Testing was facilitated by Loopy’s obsession with getting one up to the highway speed limit before it flipped (55 back then, kiddies!). We never did, but not for lack of trying.
The experiment ended shortly before dawn. We still had beer left, and were more than willing to keep going, but it was then that, during the last road test, Loopy slammed on the brakes at 40 mph to avoid hitting a skunk.
The cart, on the other hand, had no brakes. It hit the tailgate going 40 and flipped totally over the top of the pickup. One of the bags of fertilizer flew out and slapped Candy to the back of the cab, knocking him cold (although we weren’t sure he was conscious before the fertilizer landed on him; he had had quite a bit to drink, and was something of a lightweight). One of the other bags hit the hood and exploded, covering the windshield with dirt.
The third didn’t quite land on the skunk. It would have been better for Loopy’s truck if it had, though. Startled skunks aren’t good company.
We pulled over to assess the damage and tend the wounded. Candy was all right, although he had to spit out a mouthful of fertilizer to tell us so. No one else was hurt. The back of the cab was dented where Candy’s head had hit it. The front of the hood was dented where the fertilizer had hit it. The whole truck was redolent of the skunk’s opinion. The skunk was fine, by the way; I’d seen him jump, spin, spray, and run like hell (almost all simultaneously) when the bag of fertilizer exploded next to him.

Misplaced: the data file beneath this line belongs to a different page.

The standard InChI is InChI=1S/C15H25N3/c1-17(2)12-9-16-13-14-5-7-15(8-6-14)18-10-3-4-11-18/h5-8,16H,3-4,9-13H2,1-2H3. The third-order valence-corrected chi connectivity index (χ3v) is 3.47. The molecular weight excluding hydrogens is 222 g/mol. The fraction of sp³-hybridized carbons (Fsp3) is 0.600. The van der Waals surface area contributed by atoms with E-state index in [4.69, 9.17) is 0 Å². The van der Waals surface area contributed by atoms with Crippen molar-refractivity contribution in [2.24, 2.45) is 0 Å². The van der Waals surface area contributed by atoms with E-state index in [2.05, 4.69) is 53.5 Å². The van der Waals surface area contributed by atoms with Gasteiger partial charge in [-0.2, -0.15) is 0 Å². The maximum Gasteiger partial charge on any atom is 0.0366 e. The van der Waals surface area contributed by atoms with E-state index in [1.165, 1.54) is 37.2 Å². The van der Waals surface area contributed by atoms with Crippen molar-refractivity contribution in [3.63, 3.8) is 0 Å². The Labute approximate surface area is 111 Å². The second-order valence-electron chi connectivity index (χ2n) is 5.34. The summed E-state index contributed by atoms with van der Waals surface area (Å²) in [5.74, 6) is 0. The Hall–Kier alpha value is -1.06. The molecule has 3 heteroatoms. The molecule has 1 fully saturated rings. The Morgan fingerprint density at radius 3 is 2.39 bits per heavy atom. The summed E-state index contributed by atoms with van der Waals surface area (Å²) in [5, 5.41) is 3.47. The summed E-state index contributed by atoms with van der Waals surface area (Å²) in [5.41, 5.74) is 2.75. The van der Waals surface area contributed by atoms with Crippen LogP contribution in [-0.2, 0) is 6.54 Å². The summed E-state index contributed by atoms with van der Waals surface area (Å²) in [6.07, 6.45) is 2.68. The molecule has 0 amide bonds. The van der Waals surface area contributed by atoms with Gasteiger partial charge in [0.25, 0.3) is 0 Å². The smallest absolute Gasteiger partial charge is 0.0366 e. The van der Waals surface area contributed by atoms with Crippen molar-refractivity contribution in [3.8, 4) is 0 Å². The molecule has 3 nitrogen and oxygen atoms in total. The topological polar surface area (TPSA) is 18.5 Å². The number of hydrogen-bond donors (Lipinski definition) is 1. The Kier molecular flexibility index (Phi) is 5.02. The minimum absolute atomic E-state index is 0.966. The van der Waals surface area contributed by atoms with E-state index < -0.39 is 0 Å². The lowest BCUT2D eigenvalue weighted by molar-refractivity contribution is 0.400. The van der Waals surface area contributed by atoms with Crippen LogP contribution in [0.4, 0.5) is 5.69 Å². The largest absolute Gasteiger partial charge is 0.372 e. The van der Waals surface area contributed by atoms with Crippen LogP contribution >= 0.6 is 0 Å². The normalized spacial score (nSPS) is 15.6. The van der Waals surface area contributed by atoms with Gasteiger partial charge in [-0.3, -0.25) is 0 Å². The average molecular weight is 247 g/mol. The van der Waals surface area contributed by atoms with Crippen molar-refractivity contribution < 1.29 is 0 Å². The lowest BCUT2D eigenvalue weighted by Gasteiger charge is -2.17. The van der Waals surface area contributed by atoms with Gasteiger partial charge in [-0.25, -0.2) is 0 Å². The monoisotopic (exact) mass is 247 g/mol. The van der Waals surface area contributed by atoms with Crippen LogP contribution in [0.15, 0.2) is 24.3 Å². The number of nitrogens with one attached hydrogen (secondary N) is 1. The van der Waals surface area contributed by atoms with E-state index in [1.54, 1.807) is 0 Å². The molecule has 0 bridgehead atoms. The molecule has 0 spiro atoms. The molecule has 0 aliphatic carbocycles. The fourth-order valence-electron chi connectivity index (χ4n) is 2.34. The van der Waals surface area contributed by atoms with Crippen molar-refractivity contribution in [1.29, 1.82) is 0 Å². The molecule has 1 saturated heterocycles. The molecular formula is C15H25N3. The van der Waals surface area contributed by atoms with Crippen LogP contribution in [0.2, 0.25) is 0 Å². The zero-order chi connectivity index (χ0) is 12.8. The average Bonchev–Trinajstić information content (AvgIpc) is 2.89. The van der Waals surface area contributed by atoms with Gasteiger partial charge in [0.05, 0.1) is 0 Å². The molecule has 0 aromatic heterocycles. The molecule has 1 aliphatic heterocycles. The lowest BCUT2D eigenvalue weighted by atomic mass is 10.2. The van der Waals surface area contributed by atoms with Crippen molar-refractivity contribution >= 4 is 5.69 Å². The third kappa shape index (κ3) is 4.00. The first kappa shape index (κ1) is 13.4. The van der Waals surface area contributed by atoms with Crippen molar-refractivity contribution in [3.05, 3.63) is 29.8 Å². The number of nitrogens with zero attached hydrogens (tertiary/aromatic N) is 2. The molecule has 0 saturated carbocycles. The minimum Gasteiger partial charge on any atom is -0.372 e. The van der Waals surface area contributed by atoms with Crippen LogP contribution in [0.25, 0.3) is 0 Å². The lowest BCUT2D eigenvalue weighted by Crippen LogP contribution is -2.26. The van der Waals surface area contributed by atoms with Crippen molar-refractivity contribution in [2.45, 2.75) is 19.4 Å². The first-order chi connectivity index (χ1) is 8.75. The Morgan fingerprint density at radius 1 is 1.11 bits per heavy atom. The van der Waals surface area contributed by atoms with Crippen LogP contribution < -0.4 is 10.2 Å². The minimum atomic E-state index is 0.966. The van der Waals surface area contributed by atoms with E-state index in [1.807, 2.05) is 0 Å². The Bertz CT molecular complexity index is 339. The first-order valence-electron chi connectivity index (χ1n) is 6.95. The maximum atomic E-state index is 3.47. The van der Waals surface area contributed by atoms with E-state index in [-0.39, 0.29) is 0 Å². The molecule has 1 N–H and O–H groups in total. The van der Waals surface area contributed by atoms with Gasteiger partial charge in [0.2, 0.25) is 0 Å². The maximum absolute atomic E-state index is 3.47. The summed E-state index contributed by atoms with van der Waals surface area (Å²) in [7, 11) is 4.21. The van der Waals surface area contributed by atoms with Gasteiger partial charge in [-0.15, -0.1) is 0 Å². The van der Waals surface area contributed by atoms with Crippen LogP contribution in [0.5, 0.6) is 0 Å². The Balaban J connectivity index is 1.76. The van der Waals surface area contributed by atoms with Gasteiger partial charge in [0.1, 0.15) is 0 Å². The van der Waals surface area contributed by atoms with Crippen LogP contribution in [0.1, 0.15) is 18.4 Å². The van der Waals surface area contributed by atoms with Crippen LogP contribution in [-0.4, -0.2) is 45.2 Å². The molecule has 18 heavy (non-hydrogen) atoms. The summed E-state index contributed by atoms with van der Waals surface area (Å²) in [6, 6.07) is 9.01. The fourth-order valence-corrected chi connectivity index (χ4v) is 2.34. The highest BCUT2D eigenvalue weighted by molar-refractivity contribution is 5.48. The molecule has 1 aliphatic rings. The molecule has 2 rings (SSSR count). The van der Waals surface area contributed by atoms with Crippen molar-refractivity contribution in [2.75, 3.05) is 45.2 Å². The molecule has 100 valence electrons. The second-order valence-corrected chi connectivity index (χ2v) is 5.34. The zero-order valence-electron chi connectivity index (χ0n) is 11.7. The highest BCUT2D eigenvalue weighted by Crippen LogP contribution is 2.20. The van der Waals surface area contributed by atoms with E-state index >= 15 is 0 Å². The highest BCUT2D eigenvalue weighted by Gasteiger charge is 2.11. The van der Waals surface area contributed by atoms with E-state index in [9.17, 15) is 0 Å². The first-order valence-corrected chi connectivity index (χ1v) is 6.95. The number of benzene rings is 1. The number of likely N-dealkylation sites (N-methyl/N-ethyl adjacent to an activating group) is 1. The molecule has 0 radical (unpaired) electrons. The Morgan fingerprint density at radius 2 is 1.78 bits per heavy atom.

The shopping cart looked like an art collaboration between Picasso and M.C. Escher.
Loopy was madder than hell about his truck. The dents didn’t bother him; he considered them badges of honor – but the stench of skunk irritated him no end. “I shooda just ran the little &%$#@ down,” he growled.
Lightnin’ consoled him with the fact that the skunk was covered with fertilizer, and therefore probably felt much the same way; after all, that skunk wasn’t going to be very popular with the other skunks, smelling of cowshit, now, was he?
…and after we peeled Loopy off of Lightnin’, we decided that the experiment was at an end. It was almost dawn, after all.
…and now, I am old, and I go no more drunkenly roving into the night, which is probably a good thing. This stunt wouldn’t work these days; grocery stores and department stores have video cameras staring at the parking lot all night, and certainly someone would have thought to check them after noticing the near-disappearance of a huge pile of fertilizer bags… and if that hadn’t tipped them off, the badly bent shopping cart would have.
Sure, we took it back. We were good boys.
…and sure, some of you are staring in horror at this testament… thinking about your own teenage boys, or the fact that they can get up to such devilment… but it also occurs to me that while we did get up to this kind of devilment and worse, none of us ever shot up a school… is there a connection, y’think?
Does make me wonder what we might have tried if there’d been anything like “Jackass” on TV, though…